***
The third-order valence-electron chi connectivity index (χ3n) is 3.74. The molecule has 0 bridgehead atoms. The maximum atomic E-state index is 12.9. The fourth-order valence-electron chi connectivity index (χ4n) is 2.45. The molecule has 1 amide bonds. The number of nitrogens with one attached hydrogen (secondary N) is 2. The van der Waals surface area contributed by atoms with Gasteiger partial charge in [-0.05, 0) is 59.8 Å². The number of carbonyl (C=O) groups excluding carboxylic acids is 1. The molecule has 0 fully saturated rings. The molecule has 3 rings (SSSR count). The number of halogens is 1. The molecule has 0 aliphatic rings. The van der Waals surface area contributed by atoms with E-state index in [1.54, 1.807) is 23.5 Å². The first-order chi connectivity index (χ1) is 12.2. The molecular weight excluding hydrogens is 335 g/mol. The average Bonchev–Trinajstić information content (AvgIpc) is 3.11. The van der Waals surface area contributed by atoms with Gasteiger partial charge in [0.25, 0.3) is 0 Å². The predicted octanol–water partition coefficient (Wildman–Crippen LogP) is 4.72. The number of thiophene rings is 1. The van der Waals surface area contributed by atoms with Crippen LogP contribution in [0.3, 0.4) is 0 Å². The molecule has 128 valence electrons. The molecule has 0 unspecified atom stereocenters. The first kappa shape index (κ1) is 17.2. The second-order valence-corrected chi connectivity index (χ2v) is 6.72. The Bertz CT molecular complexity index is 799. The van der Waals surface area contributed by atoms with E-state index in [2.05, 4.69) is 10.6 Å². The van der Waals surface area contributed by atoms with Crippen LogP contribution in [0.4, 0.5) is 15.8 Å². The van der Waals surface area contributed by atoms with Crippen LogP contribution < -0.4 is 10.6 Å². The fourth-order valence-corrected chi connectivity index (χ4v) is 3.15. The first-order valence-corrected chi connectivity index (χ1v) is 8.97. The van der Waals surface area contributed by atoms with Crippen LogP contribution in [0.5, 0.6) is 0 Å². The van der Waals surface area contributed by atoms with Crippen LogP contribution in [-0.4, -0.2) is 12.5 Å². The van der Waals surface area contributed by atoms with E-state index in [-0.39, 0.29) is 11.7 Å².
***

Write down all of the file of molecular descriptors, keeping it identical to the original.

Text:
The third-order valence-electron chi connectivity index (χ3n) is 3.74. The molecule has 0 bridgehead atoms. The maximum atomic E-state index is 12.9. The fourth-order valence-electron chi connectivity index (χ4n) is 2.45. The molecule has 1 amide bonds. The number of nitrogens with one attached hydrogen (secondary N) is 2. The van der Waals surface area contributed by atoms with Gasteiger partial charge in [-0.05, 0) is 59.8 Å². The number of carbonyl (C=O) groups excluding carboxylic acids is 1. The molecule has 0 fully saturated rings. The molecule has 3 rings (SSSR count). The number of halogens is 1. The molecule has 0 aliphatic rings. The van der Waals surface area contributed by atoms with E-state index in [1.54, 1.807) is 23.5 Å². The first-order chi connectivity index (χ1) is 12.2. The molecular weight excluding hydrogens is 335 g/mol. The average Bonchev–Trinajstić information content (AvgIpc) is 3.11. The van der Waals surface area contributed by atoms with Gasteiger partial charge in [0.25, 0.3) is 0 Å². The predicted octanol–water partition coefficient (Wildman–Crippen LogP) is 4.72. The number of thiophene rings is 1. The van der Waals surface area contributed by atoms with Crippen LogP contribution in [0.3, 0.4) is 0 Å². The molecule has 128 valence electrons. The molecule has 0 unspecified atom stereocenters. The first kappa shape index (κ1) is 17.2. The second-order valence-corrected chi connectivity index (χ2v) is 6.72. The Bertz CT molecular complexity index is 799. The van der Waals surface area contributed by atoms with E-state index in [2.05, 4.69) is 10.6 Å². The van der Waals surface area contributed by atoms with Crippen LogP contribution in [0.4, 0.5) is 15.8 Å². The van der Waals surface area contributed by atoms with Crippen LogP contribution < -0.4 is 10.6 Å². The fourth-order valence-corrected chi connectivity index (χ4v) is 3.15. The first-order valence-corrected chi connectivity index (χ1v) is 8.97. The van der Waals surface area contributed by atoms with Crippen LogP contribution in [0.5, 0.6) is 0 Å². The van der Waals surface area contributed by atoms with Crippen LogP contribution in [-0.4, -0.2) is 12.5 Å². The van der Waals surface area contributed by atoms with E-state index in [-0.39, 0.29) is 11.7 Å².